The Fourth of July is Maine’s biggest day for road racing. Add up the number of finishers in 2013 races as listed in results and you get 6,713 – and that’s not counting the countless lower-profile events (the Stonington Six, the Race for Grand Lake Stream 5K, the Sebec Village 5K, for example) – that don’t post results on the site.

Like the holiday itself, July 4 races mostly embody tradition. York’s Four on the 4th celebrates its 35th birthday next month, and the Goose Rocks Beach Association 5K at Kennebunkport turns 20. These are two of the state’s larger Independence Day races, with 923 and 917 finishers last year, respectively. Goose Rocks had 1,021 sign up.

Drawing on a smaller population base, the Friends on the 4th 5K at Winthrop has grown impressively, with 617 runners in 2013, which was its 11th year. And the Walter Hunt Memorial 3K (aka the Shinsplint 3,000 – because of its precipitous downhill) in Bangor is more robust than ever, going into its 34th running. There were 628 finishers last year.

And then there are the big boys – Bridgton and Bean’s, as they are informally known.

Now in its 38th year, the 4 on the Fourth at Bridgton was the state’s largest race before Beach to Beacon came on the scene. Last year there were 2,010 finishers. Like many July 4 races, it attracts many of the same loyal runners and families year after year. Among them is John Crowe of Sweden, who has run Bridgton at least 10 times, including the year he turned 80 when 14 family members from around the country ran with him.

This year, Locke, a retired congregational minister and teacher, will toe the starting line at age 87 with a handful of relatives, while his wife Shirley leads the cheering section of grandchildren. The race starts at 8 a.m.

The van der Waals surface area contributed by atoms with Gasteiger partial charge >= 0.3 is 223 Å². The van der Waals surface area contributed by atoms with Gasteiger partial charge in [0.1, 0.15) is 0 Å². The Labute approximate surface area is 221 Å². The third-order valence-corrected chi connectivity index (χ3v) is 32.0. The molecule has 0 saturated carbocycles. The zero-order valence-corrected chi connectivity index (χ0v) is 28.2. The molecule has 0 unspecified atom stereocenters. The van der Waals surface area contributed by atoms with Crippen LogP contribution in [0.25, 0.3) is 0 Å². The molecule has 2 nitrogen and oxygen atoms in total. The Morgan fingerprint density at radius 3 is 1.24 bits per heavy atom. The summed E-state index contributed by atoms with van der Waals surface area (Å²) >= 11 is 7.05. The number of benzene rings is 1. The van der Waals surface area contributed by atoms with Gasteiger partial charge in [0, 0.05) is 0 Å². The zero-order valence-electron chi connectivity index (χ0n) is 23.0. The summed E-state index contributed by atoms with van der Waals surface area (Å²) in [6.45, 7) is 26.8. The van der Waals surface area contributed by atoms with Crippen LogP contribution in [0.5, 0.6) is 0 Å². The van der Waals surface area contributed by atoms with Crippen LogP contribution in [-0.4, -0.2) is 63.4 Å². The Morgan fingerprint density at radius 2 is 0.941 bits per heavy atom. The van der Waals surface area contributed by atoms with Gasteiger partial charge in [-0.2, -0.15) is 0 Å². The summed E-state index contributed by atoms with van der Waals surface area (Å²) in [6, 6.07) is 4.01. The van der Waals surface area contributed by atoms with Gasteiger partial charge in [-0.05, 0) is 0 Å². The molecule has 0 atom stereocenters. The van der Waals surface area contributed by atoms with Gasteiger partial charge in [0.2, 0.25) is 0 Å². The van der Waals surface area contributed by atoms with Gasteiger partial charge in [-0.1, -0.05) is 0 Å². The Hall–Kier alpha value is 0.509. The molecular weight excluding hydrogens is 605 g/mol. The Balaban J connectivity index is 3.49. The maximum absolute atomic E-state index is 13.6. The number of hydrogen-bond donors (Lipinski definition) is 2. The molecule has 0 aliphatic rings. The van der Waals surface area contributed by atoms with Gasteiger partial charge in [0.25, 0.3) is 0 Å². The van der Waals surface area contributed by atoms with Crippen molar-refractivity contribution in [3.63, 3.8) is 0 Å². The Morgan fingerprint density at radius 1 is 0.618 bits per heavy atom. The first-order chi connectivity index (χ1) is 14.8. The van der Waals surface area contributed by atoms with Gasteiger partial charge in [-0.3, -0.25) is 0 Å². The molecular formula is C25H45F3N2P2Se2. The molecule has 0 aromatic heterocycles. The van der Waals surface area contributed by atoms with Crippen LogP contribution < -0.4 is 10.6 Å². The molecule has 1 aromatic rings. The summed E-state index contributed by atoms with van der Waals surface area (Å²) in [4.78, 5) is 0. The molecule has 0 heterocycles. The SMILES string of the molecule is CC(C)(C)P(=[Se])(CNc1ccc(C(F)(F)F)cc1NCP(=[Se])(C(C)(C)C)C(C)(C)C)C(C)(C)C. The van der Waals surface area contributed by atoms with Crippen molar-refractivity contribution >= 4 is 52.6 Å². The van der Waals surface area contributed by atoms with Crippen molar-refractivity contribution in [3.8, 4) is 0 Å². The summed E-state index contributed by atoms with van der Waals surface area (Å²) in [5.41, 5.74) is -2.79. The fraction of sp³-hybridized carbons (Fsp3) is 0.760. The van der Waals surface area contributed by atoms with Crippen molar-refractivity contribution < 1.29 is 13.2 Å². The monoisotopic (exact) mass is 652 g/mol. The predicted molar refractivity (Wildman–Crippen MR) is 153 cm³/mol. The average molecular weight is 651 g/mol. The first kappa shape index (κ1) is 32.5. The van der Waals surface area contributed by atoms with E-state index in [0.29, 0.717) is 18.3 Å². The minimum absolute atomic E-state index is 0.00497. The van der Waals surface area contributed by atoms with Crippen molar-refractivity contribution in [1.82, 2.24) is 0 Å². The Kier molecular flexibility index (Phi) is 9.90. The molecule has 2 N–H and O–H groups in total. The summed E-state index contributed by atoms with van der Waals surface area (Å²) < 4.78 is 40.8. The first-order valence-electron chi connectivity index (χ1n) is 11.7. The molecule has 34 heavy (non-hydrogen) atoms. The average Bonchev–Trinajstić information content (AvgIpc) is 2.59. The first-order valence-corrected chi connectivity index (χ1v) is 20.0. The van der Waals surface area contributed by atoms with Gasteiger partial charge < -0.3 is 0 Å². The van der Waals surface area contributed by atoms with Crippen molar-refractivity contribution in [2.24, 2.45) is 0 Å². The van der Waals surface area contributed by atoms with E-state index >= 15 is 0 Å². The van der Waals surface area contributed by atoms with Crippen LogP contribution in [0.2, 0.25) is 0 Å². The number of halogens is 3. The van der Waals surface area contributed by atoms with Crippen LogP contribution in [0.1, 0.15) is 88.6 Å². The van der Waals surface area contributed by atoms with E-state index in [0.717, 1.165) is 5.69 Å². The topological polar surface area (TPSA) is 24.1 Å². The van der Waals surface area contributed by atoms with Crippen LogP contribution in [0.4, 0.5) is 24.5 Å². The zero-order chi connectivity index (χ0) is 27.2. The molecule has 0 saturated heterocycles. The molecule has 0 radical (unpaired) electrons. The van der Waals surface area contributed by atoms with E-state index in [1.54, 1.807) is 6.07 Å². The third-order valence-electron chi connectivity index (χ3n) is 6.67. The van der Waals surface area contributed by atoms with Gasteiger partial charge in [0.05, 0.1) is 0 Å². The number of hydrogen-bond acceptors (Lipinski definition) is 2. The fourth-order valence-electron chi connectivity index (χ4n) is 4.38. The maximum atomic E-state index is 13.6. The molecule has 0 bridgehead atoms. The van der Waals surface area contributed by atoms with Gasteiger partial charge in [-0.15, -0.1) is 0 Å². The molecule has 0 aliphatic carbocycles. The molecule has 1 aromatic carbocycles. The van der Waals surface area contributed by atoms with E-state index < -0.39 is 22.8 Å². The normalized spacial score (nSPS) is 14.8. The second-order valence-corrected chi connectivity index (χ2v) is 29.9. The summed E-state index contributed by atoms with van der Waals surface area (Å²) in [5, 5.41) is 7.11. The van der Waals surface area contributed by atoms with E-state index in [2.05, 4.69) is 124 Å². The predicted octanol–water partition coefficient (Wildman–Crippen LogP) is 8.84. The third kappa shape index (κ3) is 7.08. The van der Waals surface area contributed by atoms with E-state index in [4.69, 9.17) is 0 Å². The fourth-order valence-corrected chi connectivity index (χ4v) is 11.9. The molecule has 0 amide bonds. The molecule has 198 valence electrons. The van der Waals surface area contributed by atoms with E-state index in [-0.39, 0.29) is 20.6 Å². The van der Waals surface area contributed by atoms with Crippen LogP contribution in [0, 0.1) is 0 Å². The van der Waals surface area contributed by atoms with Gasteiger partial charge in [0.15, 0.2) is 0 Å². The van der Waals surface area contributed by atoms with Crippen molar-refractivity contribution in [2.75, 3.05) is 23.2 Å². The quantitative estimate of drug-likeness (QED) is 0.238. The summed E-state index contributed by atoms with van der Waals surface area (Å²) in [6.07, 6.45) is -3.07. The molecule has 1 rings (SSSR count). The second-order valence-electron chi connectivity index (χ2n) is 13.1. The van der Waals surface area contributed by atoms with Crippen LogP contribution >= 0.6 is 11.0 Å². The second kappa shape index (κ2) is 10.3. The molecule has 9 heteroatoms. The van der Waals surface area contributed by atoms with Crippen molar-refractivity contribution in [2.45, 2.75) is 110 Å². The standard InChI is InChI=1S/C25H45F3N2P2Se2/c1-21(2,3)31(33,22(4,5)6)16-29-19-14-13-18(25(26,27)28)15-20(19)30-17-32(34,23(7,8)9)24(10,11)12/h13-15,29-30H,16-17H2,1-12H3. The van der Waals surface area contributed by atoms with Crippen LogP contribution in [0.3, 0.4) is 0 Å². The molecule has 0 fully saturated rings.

A similar spirit is noted at the L.L. Bean 10K in Freeport, where the competition will include Polly Kenniston of Westbrook, recently elected to the Maine Running Hall of Fame. Kenniston, 77, finished in 1:01:22 to place second in her age division, won by 71-year-old Gail Reinertson of Boothbay Harbor (1:00:06). Both are registered this year, race director Jim Gott said.

Like Bridgton, 37-year-old Bean’s is renowned for its quality of presentation and competition (and its character-building hills). And often, heat, which is one reason for the 7:30 a.m. start. Last year there were 1,360 finishers, led by Rob Gomez, now of Portland, in 31:51, and Erica Jesseman of Scarborough in 35:34.

Bean’s is known for its history, and its course/event records (the starting line was moved back a bit on Bow Street a few years ago). U.S. Olympians Steve Spence (29:47, 1991) and Joan Benoit Samuelson (34:03, 1988) hold the event marks. On the new-ish course, Yarmouth’s Pat Tarpy (30:52, 2010) and Kristin Barry of Scarborough (35:12, 2008) top the charts.

Jesseman and Samuelson will be back this year, along with Falmouth’s Sheri Piers, long one of the state’s very best, and also just elected to the Maine Hall. Elite Michelle Lilienthal of Portland is entered, too. Gomez will be away at a family event, but Freeport’s Josh Zolla, second last year in 33:28, has signed up.

At Bridgton, where Moninda Marube of Auburn (20:25) and Mary Pardi of Falmouth (24:20) were the 2013 champions, the gaudy records have endured since 1987. They belong to Farmingdale native Colin Peddie (18:46) and Michele Hallett (21:56).

While those numbers are unlikely to be matched or bettered, another (as in participants) may well be. Bridgton race director Jim Cossey noted that it took less than a month (a record) for registrations to hit 500 this year, and that boom continues, with more than 1,200 signups as of midweek.

And that’s before the camper registrations, of which 675 are expected from 10 or 11 camps within a 10-mile radius, come in. Since 2003, Bridgton has awarded a Camp Cup, in which division Naples camps Newfound (girls) and Owatonna (boys) have dominated. All in all, Bridgton could well surpass its record of 2,130 bibs sold last year (over the cap number, but there are always 100 or so no-shows).

Online registration for the L.L. Bean 10K closes at noon Tuesday, unless the cap of 1,500 runners has been reached. Go to for full race details.

For Bridgton, where recent Fryeburg Academy graduate Emily Ouellette will sing the National Anthem, online registration continues until noon Thursday (or until they reach 2,100 runners). To sign up and for full details: go to

John Rolfe writes about road racing for the Maine Sunday Telegram. He can be contacted at 791-6429 or at:

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